Four Signs Your Loved One Is Being Emotionally Abused In Their Nursing Home

There are many forms of abuse of the elderly that can occur in nursing homes. The elderly can be subjected to physical abuse but also emotional abuse. They can be bullied, ridiculed and humiliated in many ways. However, unlike physical abuse that can manifest itself in bruises and broken bones, emotional abuse can be more difficult to detect. The following are just a few signs to look for.

Feelings of depression

Depression is a serious medical issue and should get the attention of a doctor. However, if your loved one has never shown signs of depression in the past, but seems depressed now, this could be a sign of abuse. Elderly people who are in rest homes often feel helpless when abused and adapt by developing a state of depression.

Expressing fear

Any expression of fear, even an apprehension, around a particular caregiver on the staff of the nursing home could be a sign of abuse. You know your loved one best, so if they are displaying anger, it may be they simply do not like a member of the staff. But when you detect apprehension, it may be due to something serious such as emotional abuse.

Taking blame for insignificant things

This is commonly seen in the elderly who are suffering emotional abuse. When you are visiting your loved one, they may express guilt over something that is not worth mentioning. It is often something they are not likely to be at fault for, yet they are persistent in wanting to take the blame for it. This type of behavior will be something that your loved one has seldom done in the past.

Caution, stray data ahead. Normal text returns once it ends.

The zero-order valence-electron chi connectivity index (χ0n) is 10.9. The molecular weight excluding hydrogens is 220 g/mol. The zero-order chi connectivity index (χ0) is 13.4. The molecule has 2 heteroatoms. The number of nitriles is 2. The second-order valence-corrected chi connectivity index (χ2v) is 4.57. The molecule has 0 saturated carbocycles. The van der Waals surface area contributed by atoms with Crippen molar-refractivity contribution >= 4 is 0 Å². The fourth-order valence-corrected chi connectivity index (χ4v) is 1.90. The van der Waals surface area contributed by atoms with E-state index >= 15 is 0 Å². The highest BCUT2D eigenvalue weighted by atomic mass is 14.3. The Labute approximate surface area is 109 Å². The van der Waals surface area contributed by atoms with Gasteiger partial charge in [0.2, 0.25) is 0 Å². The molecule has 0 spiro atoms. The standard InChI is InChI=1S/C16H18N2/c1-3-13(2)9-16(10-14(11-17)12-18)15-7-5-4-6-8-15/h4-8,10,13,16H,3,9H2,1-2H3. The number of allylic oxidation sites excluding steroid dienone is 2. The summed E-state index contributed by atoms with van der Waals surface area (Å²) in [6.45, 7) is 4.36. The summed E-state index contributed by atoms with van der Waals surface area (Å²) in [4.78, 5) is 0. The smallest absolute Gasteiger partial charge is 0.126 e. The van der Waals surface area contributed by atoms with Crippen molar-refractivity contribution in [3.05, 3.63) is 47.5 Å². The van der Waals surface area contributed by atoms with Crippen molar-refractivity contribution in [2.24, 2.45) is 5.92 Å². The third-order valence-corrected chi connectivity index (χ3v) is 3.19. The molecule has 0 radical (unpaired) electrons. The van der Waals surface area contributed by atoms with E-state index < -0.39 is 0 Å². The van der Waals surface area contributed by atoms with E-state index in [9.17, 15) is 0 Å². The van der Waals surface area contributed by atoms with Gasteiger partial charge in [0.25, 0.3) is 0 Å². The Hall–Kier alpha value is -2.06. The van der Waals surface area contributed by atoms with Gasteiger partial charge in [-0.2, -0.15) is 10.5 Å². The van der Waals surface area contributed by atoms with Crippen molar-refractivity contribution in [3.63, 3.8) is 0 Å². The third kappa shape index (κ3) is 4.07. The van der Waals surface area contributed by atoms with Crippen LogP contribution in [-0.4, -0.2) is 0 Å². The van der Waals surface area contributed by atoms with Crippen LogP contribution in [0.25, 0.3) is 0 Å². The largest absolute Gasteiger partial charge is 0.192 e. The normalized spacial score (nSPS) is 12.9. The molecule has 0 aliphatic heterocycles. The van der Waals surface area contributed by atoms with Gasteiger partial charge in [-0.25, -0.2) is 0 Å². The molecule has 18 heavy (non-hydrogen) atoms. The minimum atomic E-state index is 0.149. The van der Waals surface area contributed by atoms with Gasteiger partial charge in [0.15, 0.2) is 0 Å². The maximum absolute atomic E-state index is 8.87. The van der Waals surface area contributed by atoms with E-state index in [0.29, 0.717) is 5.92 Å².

This is a condition that mimics dementia found in the elderly, but is not dementia at all. Your loved one can become withdrawn and mumble to themselves, but it has less to do with the brain than an elderly person withdrawing from the world due to emotional abuse. Sometimes it can be the result of depression, but depression can also be a sign of emotional abuse. Signs of pseudodementia begin to wane once the cause of the emotional abuse is removed or the person is taken away from the abusive environment.

If you notice any signs of emotional abuse, you should do your best to talk to your loved one about their living conditions. Based upon the evidence you can gather, you may want to consider transferring your loved one to a different facility. In addition, you should consult with an attorney that has experience in nursing home abuse to find out your legal rights and options. Click here for info on this topic.

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